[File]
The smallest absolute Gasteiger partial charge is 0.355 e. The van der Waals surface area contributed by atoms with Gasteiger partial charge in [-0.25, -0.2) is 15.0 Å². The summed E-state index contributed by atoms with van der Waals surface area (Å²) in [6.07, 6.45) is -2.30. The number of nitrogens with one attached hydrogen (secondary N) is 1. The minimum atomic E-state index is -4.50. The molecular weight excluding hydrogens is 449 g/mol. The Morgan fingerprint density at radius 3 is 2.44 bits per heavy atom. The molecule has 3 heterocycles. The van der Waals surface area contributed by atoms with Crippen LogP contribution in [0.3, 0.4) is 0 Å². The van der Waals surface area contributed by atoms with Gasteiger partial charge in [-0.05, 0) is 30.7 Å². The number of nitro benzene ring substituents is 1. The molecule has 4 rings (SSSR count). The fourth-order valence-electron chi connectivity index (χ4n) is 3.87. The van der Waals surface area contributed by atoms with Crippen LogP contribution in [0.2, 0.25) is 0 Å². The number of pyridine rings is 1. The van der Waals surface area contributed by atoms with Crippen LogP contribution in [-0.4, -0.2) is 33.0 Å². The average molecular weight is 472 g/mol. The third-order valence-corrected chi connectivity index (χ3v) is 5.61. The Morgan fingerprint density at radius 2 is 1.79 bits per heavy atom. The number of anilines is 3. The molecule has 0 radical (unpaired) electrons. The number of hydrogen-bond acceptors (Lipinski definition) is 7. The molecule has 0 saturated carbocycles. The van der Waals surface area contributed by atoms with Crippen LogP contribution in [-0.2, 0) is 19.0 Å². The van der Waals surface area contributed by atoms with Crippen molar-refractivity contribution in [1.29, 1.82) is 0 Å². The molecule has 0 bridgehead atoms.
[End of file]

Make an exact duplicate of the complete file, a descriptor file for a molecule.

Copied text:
The smallest absolute Gasteiger partial charge is 0.355 e. The van der Waals surface area contributed by atoms with Gasteiger partial charge in [-0.25, -0.2) is 15.0 Å². The summed E-state index contributed by atoms with van der Waals surface area (Å²) in [6.07, 6.45) is -2.30. The number of nitrogens with one attached hydrogen (secondary N) is 1. The minimum atomic E-state index is -4.50. The molecular weight excluding hydrogens is 449 g/mol. The Morgan fingerprint density at radius 3 is 2.44 bits per heavy atom. The molecule has 3 heterocycles. The van der Waals surface area contributed by atoms with Crippen LogP contribution in [0.3, 0.4) is 0 Å². The van der Waals surface area contributed by atoms with Gasteiger partial charge in [-0.05, 0) is 30.7 Å². The number of nitro benzene ring substituents is 1. The molecule has 4 rings (SSSR count). The fourth-order valence-electron chi connectivity index (χ4n) is 3.87. The van der Waals surface area contributed by atoms with Crippen LogP contribution in [0.2, 0.25) is 0 Å². The number of pyridine rings is 1. The van der Waals surface area contributed by atoms with Crippen LogP contribution in [-0.4, -0.2) is 33.0 Å². The average molecular weight is 472 g/mol. The third-order valence-corrected chi connectivity index (χ3v) is 5.61. The Morgan fingerprint density at radius 2 is 1.79 bits per heavy atom. The number of anilines is 3. The molecule has 0 radical (unpaired) electrons. The number of hydrogen-bond acceptors (Lipinski definition) is 7. The molecule has 0 saturated carbocycles. The van der Waals surface area contributed by atoms with Crippen LogP contribution in [-0.2, 0) is 19.0 Å². The van der Waals surface area contributed by atoms with Crippen molar-refractivity contribution in [1.29, 1.82) is 0 Å². The molecule has 0 bridgehead atoms.